Yesterday was a mild day in the backcountry with partly cloudy skies, light Easterly winds and temperatures in the mid 30's F at the mid elevations and low 30's on the ridgetops. There has been no precipitation since Thursday's 0.5-1" of rain up to 3,000'.

Another mild day is in store for today. We should see partly cloudy skies with a slight bump in the Easterly ridgetop winds, into the 15mph zone. Temperatures look to remain near 30F on the ridgetops and the mid 30's F at the mid and lower elevations.

Our next shot for precipitation is expected to arrive tomorrow afternoon in the form of rain below 2,500' or so. This system will again usher in warm and windy conditions with moderate precipitation amounts. Stay tuned.

Looking further into the crystal ball (weather models) for later in the week and into the weekend, we will see a series of low pressure systems in the Gulf move through with showery precipitation. Slightly cooler temperatures are expected for Friday, which will help to lower the rain/snow line. However, warmer air looks to follow right behind for Saturday into Sunday, keeping the rain/snow line in the 2,000' zone.

 

PRECIPITATION 24-hour data (6am - 6am)

  Temp Avg (F) Snow (in) Water (in) Snow Depth (in)
Center Ridge (1880') 36  0 29 
Summit Lake (1400') 29 
Alyeska Mid (1700') 37  0 22.5 

 

RIDGETOP 24-hour data (6am - 6am)

  Temp Avg (F) Wind Dir Wind Avg (mph) Wind Gust (mph)
Sunburst (3812') 31   26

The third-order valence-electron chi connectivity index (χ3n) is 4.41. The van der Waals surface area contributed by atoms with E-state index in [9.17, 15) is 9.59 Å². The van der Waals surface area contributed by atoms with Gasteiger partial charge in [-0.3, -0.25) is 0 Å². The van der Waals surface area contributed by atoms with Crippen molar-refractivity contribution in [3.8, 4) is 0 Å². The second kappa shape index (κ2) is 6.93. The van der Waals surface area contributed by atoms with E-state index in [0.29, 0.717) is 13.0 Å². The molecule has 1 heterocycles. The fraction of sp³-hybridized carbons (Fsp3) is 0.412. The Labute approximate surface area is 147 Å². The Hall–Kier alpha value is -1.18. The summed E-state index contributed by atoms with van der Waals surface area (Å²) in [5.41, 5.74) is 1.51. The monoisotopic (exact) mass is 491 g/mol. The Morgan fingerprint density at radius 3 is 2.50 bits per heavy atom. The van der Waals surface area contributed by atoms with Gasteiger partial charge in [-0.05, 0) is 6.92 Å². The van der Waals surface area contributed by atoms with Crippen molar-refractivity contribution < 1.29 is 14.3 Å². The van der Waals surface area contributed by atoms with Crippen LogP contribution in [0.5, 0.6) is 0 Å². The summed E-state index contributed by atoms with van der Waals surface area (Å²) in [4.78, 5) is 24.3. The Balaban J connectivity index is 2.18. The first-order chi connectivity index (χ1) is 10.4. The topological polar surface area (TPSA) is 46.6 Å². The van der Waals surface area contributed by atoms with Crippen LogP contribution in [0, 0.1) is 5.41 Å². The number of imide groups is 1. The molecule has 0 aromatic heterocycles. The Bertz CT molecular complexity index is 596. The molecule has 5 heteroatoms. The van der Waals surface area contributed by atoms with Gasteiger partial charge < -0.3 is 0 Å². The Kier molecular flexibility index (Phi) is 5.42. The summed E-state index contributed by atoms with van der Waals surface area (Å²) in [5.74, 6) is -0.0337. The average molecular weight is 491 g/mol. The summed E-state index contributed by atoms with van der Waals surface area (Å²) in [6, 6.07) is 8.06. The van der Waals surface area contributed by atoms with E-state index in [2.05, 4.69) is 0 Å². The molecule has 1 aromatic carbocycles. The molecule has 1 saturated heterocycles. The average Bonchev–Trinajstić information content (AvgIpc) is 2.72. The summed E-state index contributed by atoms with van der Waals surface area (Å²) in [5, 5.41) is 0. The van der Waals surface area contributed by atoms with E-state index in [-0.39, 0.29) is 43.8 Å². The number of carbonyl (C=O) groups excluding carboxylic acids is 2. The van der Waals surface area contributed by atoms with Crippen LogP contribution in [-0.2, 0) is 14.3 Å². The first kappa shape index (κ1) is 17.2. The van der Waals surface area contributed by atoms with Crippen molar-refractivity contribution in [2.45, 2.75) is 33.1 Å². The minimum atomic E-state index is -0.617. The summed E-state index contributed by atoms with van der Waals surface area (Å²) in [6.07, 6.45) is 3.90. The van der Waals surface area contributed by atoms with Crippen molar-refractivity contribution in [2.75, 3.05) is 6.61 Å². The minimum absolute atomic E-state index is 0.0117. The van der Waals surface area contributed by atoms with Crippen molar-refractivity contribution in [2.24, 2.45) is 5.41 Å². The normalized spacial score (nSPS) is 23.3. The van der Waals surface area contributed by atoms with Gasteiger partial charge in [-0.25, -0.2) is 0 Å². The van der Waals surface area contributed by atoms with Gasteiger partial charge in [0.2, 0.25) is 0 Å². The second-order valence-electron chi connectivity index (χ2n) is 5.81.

Seattle Ridge(2400') 33  NE  12   27

This is a general backcountry avalanche advisory issued for Turnagain Arm with Turnagain Pass as the core advisory area (this advisory does not apply to highways, railroads, or operating ski areas).

Winter snowmachine use open/closed status and riding conditions updates

Riding status is not associated with avalanche danger. An area will be open to motorized use in accordance to the Forest Management Plan when snow coverage is adequate to protect underlying vegetation. Backcountry hazards including avalanche hazard are always present regardless of the open status of motorized use areas.

(Updated: Nov 18, 2017 )

AREA STATUS WEATHER AND RIDING CONDITIONS
Glacier District
Johnson Pass: Closed
Placer River: Closed
Skookum Drainage: Closed
Turnagain Pass: ClosedOnly a few inches of snow sits at the motorized lot, not enough to open for snowmachining at this time. Updated Nov. 18, 2017
Twentymile: Closed
Seward District
Carter Lake: Closed
Lost Lake Trail: Closed
Primrose Trail: Closed
Resurrection Pass Trail: ClosedResurrection Pass trail is expected to open to snowmachine use during the 2017/18 winter season.
Snug Harbor: Closed
South Fork Snow River Corridor: Closed
Summit Lake: Closed

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The information in this advisory is from the U.S. Forest Service, which is solely responsible for its content. This advisory describes general avalanche conditions and local variations always occur. This advisory provided by the Chugach National Forest, in partnership with Friends of the Chugach National Forest Avalanche Information Center.


USFS SNOW AND AVALANCHE HOTLINE (907) 754-2369
If you have comments or questions regarding CNFAIC operations or winter recreation management, please email staff@chugachavalanche.org